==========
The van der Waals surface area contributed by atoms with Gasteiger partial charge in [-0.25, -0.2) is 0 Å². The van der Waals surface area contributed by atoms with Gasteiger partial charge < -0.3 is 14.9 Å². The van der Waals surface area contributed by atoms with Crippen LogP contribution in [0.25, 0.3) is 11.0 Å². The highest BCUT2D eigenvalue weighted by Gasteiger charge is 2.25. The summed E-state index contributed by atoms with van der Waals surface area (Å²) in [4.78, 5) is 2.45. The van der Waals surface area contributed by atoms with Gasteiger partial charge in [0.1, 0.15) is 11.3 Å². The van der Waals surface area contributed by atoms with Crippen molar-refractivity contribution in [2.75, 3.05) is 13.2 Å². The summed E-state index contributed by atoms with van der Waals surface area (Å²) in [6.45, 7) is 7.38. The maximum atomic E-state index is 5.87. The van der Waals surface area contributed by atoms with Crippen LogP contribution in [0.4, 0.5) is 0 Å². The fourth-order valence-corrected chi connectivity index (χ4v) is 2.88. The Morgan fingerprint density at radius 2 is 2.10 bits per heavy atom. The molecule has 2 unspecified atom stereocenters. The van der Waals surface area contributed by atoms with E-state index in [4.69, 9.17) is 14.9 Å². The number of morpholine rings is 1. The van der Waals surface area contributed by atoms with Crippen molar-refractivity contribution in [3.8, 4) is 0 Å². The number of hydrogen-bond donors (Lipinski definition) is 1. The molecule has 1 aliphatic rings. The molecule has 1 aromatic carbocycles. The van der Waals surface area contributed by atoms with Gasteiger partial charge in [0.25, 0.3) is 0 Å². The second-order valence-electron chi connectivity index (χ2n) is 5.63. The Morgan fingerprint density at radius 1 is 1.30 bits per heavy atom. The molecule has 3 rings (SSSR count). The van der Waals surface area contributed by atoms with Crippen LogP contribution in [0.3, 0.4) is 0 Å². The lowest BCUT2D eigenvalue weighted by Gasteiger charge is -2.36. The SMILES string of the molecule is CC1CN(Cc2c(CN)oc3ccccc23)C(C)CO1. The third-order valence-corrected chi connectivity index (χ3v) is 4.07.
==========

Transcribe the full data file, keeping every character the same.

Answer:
The van der Waals surface area contributed by atoms with Gasteiger partial charge in [-0.25, -0.2) is 0 Å². The van der Waals surface area contributed by atoms with Gasteiger partial charge < -0.3 is 14.9 Å². The van der Waals surface area contributed by atoms with Crippen LogP contribution in [0.25, 0.3) is 11.0 Å². The highest BCUT2D eigenvalue weighted by Gasteiger charge is 2.25. The summed E-state index contributed by atoms with van der Waals surface area (Å²) in [4.78, 5) is 2.45. The van der Waals surface area contributed by atoms with Gasteiger partial charge in [0.1, 0.15) is 11.3 Å². The van der Waals surface area contributed by atoms with Crippen molar-refractivity contribution in [2.75, 3.05) is 13.2 Å². The summed E-state index contributed by atoms with van der Waals surface area (Å²) in [6.45, 7) is 7.38. The maximum atomic E-state index is 5.87. The van der Waals surface area contributed by atoms with Crippen LogP contribution in [0.4, 0.5) is 0 Å². The fourth-order valence-corrected chi connectivity index (χ4v) is 2.88. The Morgan fingerprint density at radius 2 is 2.10 bits per heavy atom. The molecule has 2 unspecified atom stereocenters. The van der Waals surface area contributed by atoms with E-state index in [4.69, 9.17) is 14.9 Å². The number of morpholine rings is 1. The van der Waals surface area contributed by atoms with Crippen molar-refractivity contribution in [3.8, 4) is 0 Å². The number of hydrogen-bond donors (Lipinski definition) is 1. The molecule has 1 aliphatic rings. The molecule has 1 aromatic carbocycles. The van der Waals surface area contributed by atoms with Gasteiger partial charge in [0.25, 0.3) is 0 Å². The second-order valence-electron chi connectivity index (χ2n) is 5.63. The Morgan fingerprint density at radius 1 is 1.30 bits per heavy atom. The molecule has 3 rings (SSSR count). The van der Waals surface area contributed by atoms with Crippen LogP contribution in [0.3, 0.4) is 0 Å². The lowest BCUT2D eigenvalue weighted by Gasteiger charge is -2.36. The SMILES string of the molecule is CC1CN(Cc2c(CN)oc3ccccc23)C(C)CO1. The third-order valence-corrected chi connectivity index (χ3v) is 4.07.